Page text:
1. The recent Court of Appeal case of Fox v British Airways [2013] EWCA Civ 972; [2013] ICR 1257 provides an analogy to this case. The claimant died following surgery three weeks after he had been dismissed from his employment.  Had he not been dismissed, his dependants would have benefited from a death in service benefit of three times his salary conferred by the terms of his contract. The question before the court was whether, if he succeeded in a claim for unfair dismissal brought by his father on his behalf, he would be entitled to claim this as a head of loss. The employers argued that he should not since he personally did not suffer the loss; it could only benefit his estate after his death. The court rejected this submission. It recognised that in the usual way the relevant loss would be the cost of insurance to provide equivalent benefits, but in the unusual circumstances of this case that would not be appropriate.  The court held that the benefit ought to be treated as belonging to the son and that the dismissal removed that benefit; accordingly if he was unfairly dismissed, it should be compensated. Underhill LJ said this (para 28):

“I believe that the law would be seriously defective if an employee were unable to claim compensation where such rights were adversely affected as a result of a wrong merely because the subject-matter of the right was a payment to be made to a third party; and all the more so since the potential beneficiaries of such a payment would themselves have no claim. I see no reason why that should be the case. In my view it reflects reality to treat the loss, or the diminution in the value, of the benefits in question as a pecuniary loss suffered by the claimants themselves. As Tudor Evans J emphasised in Auty, “the rights under the Scheme attach to the member”. In that case the rule that A cannot recover for a loss suffered by B is not engaged.


  1. Fox shows that the loss or diminution of a contractual right may be recoverable even though it is not directly suffered by the claimant. A fortiori that should be the case where, as here, the reduction in the dependency compensation was a loss actually suffered by the claimant herself when her dependency claim under the Fatal Accidents Act was settled.  The source of this right is statutory and not contractual, as it was in Fox, but that is not in my view a material distinction”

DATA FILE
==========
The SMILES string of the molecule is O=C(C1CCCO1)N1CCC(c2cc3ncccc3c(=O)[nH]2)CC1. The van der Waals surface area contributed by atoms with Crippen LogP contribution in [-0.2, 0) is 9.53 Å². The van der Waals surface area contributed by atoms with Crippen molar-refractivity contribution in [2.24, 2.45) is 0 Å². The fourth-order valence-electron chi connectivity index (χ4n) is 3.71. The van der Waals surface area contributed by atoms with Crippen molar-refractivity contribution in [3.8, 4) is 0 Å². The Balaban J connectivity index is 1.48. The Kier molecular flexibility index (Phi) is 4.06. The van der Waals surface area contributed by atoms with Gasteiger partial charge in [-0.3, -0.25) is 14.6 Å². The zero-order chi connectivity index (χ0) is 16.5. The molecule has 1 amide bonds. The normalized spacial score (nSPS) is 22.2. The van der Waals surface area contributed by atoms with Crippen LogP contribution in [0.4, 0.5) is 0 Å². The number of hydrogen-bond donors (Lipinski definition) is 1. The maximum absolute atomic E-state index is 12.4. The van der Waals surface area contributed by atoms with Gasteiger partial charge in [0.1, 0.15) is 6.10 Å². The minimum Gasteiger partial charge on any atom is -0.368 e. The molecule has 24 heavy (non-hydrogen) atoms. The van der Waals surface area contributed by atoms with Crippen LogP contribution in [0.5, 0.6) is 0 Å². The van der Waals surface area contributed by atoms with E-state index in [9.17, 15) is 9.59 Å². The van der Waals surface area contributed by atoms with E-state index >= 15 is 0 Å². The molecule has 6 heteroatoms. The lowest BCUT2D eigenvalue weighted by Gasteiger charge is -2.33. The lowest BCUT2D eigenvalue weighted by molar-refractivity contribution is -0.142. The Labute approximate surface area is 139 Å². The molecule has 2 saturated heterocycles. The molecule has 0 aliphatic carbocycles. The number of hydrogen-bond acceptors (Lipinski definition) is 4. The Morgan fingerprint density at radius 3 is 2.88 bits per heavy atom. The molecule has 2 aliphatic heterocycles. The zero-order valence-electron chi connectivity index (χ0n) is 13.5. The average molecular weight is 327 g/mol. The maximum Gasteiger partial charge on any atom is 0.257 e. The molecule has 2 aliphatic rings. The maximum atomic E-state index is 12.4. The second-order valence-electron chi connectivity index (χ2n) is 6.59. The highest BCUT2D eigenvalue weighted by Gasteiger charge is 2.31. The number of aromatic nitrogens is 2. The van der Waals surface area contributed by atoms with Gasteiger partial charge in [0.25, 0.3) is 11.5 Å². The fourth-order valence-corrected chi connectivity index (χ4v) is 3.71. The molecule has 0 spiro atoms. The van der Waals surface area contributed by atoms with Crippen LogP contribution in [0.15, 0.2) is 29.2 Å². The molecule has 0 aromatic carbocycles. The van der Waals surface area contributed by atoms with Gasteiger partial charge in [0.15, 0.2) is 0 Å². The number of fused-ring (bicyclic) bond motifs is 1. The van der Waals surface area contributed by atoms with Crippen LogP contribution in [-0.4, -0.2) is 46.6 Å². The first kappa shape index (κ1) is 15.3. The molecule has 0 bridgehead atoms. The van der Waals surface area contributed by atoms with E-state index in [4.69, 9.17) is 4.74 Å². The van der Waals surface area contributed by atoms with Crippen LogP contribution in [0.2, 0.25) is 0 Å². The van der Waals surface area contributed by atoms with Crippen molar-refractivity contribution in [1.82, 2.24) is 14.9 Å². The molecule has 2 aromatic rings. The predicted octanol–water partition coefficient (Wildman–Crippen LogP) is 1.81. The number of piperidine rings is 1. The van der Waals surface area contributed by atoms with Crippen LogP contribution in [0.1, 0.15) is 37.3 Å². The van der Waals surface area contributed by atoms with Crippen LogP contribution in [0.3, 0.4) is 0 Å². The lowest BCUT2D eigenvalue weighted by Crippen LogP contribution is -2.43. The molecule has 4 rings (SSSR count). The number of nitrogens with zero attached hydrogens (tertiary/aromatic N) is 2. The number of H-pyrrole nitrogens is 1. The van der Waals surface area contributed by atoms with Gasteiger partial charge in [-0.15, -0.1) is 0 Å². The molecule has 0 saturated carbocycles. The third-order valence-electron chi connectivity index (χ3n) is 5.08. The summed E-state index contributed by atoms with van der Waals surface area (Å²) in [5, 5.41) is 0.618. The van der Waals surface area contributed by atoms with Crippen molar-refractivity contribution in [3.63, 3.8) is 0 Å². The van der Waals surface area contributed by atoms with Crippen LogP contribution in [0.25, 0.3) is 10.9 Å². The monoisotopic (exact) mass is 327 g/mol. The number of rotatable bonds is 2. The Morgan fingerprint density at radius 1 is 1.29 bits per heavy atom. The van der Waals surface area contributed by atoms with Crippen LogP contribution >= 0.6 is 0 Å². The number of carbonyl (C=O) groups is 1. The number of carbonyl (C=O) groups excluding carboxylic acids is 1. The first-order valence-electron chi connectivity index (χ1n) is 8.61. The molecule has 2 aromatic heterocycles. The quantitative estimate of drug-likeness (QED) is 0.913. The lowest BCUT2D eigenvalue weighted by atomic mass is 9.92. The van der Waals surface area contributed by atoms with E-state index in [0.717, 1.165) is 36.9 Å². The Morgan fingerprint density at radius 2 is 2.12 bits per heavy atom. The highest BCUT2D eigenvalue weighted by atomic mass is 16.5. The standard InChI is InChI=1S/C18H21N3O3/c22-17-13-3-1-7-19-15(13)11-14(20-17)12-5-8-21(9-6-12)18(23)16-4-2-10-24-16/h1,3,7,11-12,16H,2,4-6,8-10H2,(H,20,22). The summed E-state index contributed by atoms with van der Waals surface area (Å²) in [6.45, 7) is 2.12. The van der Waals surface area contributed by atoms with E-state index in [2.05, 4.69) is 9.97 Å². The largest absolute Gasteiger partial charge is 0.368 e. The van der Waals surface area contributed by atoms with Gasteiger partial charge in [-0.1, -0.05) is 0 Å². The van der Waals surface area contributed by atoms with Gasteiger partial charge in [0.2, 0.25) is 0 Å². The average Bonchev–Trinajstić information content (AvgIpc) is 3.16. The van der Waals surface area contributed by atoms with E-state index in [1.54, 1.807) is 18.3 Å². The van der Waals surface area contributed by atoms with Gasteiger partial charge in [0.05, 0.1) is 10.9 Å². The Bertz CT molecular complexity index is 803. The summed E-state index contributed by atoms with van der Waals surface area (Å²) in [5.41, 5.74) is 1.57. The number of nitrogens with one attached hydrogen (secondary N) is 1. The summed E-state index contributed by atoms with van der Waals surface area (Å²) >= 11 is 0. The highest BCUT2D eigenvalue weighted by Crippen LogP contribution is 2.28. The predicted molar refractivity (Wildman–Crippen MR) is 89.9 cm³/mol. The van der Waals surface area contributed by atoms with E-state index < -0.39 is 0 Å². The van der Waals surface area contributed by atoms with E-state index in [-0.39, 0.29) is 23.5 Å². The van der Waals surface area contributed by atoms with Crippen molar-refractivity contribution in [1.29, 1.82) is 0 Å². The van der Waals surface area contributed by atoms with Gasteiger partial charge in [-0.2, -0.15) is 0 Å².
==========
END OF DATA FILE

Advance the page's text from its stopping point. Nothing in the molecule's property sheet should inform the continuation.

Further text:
The Court of Appeal also ruled out the argument that such a loss was too remote.

“22.     Ms Foster did not suggest that recovery should be precluded because the loss would be too remote, but as I have said in Baker v Willoughby Lord Pearce considered that it was.  The report of the case shows that counsel for the appellant (Hugh Griffiths QC, later Lord Griffiths) had argued that the loss of part of the value of a subsisting cause of action against an existing tortfeasor was too remote to constitute a proper head of damage against a subsequent tortfeasor. It was not a reasonably foreseeable consequence of the second tort. He derived that submission in particular from the observations of Lord Wright in Liesbosch Dredger v S.S. Edison (Owners) [1933] A.C. 449, 459.  Lord Pearce, without reaching a concluded view on the matter, said (p.496A):

“I doubt whether that would be an admissible head of damage. It looks too remote.”

I respectfully disagree that a loss of this kind would in principle be too remote.   Moreover, it is relevant to note that in Lagden v O’Connor [2003] UKHL 64; [2004] 1 AC 1067 the House of Lords departed from the approach adopted in the Liesbosch. Lord Hope of Craighead described the test of remoteness as it should now be applied in the following terms (para 60):

“It is not necessary for us to say that The Liesbosch was wrongly decided. But it is clear that the law has moved on, and that the correct test of remoteness today is whether the loss was reasonably foreseeable. The wrongdoer must take his victim as he finds him: talem qualem, as Lord Collins said in the Clippens Oil case [1907] AC 291, 303. This rule applies to the economic state of the victim in the same way as it applies to his physical and mental vulnerability.

23.       Applying that test, it seems to me that it is reasonably foreseeable that a curtailment of life may lead to a diminution in the value of a litigation claim and if a claimant has such a claim, the wrongdoer must take the victim as he finds him. I would be inclined to think that this would be the case even if Mrs Haxton’s tortfeasor had not been the same as her husband’s. But the remoteness argument is, in my judgment, even harder to sustain in circumstances where the same tortfeasor is responsible for injuries to both husband and wife. It must have been foreseeable to this defendant that the claimant would have dependency rights which would be diminished as a result of their negligence.


  • There is nothing to prevent a claimant who has had their dependency claim reduced because of negligence claiming that loss as a claim for personal injury.